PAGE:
The NHL logo COLUMBUS, OH – JANUARY 24: A general view of the NHL logo prior to the 2015 Honda NHL All-Star Skills Competition at the Nationwide Arena on January 24, 2015 in Columbus, Ohio. (Photo by Bruce Bennett/Getty Images)

The NHL’s return to play plans are continuing, with games set to begin in hub cities Edmonton and Toronto later this month. Exhibition games will start in the last week of July, and then the qualification and round-robin (seeding for already-qualified teams) rounds will begin August 1. And in the U.S., NBC and affiliated cable channels NBCSN and USA will show every postseason game through August 5 (the last date before the-if-necessary games kick in), albeit with some games joined in progress and with some regional blackouts for games also carried on local RSNs.

Most of those games will be on NBCSN, which will also show four exhibition games on July 28 and 29. And NBCSN is also expected to carry most of the games post-August 5 (even though that full schedule isn’t set yet thanks to the if-necessary games). And the joined-in-progress games will be visible in full on NHL Network, as per a league release that also details the Canadian schedule. But apart from that, here’s NBC’s national U.S. schedule through August 5:

Date Coverage Network Time (ET)
Tues., July 28 Pittsburgh vs. Philadelphia NBCSN 4 p.m.
Wed., July 29 Carolina vs. Washington NBCSN 4 p.m.
Chicago vs. St. Louis NBCSN 6:30 p.m.
N.Y. Rangers vs. N.Y. Islanders NBCSN 8 p.m.
Sat., August 1 Game 1 – Carolina vs. N.Y. Rangers NBCSN Noon
Game 1 – Chicago vs. Edmonton NBC 3 p.m.
Game 1 – Florida vs. N.Y. Islanders NBCSN 4 p.m.
Game 1 – Montreal vs. Pittsburgh NBC 8 p.m.
Game 1 – Winnipeg vs. Calgary NBCSN 10:30 p.m.
Sun., August 2 Game 1 – Arizona vs. Nashville USA Network 2 p.m.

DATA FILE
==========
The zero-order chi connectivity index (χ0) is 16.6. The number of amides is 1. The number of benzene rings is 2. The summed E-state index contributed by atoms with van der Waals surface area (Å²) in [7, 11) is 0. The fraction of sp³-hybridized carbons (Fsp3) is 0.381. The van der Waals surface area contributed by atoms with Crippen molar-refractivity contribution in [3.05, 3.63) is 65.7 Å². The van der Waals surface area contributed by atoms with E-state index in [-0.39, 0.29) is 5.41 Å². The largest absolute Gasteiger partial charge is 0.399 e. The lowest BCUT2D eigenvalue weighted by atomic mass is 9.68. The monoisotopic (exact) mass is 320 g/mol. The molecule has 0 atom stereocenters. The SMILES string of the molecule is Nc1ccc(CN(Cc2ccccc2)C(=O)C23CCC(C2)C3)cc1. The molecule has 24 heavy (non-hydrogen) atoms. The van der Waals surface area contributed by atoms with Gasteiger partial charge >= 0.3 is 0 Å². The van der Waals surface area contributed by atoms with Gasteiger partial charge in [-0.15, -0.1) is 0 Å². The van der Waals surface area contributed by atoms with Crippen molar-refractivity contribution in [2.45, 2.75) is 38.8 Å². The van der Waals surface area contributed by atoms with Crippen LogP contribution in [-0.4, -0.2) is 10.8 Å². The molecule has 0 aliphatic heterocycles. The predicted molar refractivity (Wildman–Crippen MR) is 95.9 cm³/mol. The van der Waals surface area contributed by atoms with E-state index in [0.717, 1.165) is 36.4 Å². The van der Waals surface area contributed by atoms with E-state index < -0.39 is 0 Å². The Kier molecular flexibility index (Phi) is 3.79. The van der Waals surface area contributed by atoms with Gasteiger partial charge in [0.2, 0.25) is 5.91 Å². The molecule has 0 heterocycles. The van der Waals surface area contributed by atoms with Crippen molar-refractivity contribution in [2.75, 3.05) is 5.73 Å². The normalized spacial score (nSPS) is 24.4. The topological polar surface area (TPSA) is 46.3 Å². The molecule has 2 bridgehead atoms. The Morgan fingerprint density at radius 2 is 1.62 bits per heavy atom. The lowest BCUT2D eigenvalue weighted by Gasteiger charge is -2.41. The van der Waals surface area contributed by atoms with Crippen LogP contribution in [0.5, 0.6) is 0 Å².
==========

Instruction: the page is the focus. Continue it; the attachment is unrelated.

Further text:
Round Robin – Boston vs. Philadelphia NBC 3 p.m.
Round Robin – St. Louis vs. Colorado NBCSN 6:30 p.m.
Game 1 – Columbus vs. Toronto NBCSN 8 p.m.
Game 1 – Minnesota vs. Vancouver NBCSN 10:30 p.m.
Mon., August 3 Game 2 – Carolina vs. N.Y. Rangers NBCSN Noon
Game 2 – Winnipeg vs. Calgary NBCSN 2:30 p.m.
Round Robin – Washington vs. Tampa Bay NBCSN 4 p.m.
Round Robin – Dallas vs. Vegas NBCSN 6:30 p.m.
Game 2 – Montreal vs. Pittsburgh NBCSN 8 p.m.
Game 2 – Chicago vs. Edmonton NBCSN 10:30 p.m.
Tues., August 4 Game 2 – Florida vs. N.Y. Islanders NBCSN Noon
Game 2 – Arizona vs. Nashville NBCSN 2:30 p.m.
Game 2 – Columbus vs. Toronto NBCSN 4 p.m.
Game 3 – Winnipeg vs. Calgary NBCSN 6:30 p.m.
Game 3 – Carolina vs. N.Y. Rangers NBCSN 8 p.m.
Game 2 – Minnesota vs. Vancouver USA Network 10:30 p.m.
Wed., August 5 Game 3 – Florida vs. N.Y. Islanders NBCSN Noon
Game 3 – Arizona vs. Nashville NBCSN 2:30 p.m.
Round Robin – Tampa Bay vs. Boston NBCSN 4 p.m.
Round Robin – Colorado vs. Dallas NBCSN 6:30 p.m.
Game 3 – Montreal vs. Pittsburgh NBCSN 8 p.m.
Game 3 – Chicago vs. Edmonton NBCSN 10:30 p.m.

And here’s their comment on what this will mean blackout-wise:

Games airing on NBC are exclusive. All games on NBCSN and USA Network will be blacked out in the local markets as they will be available on viewers’ local RSNs. Blackout rules apply to streaming coverage on and the NBC Sports app. Some games will be joined in progress.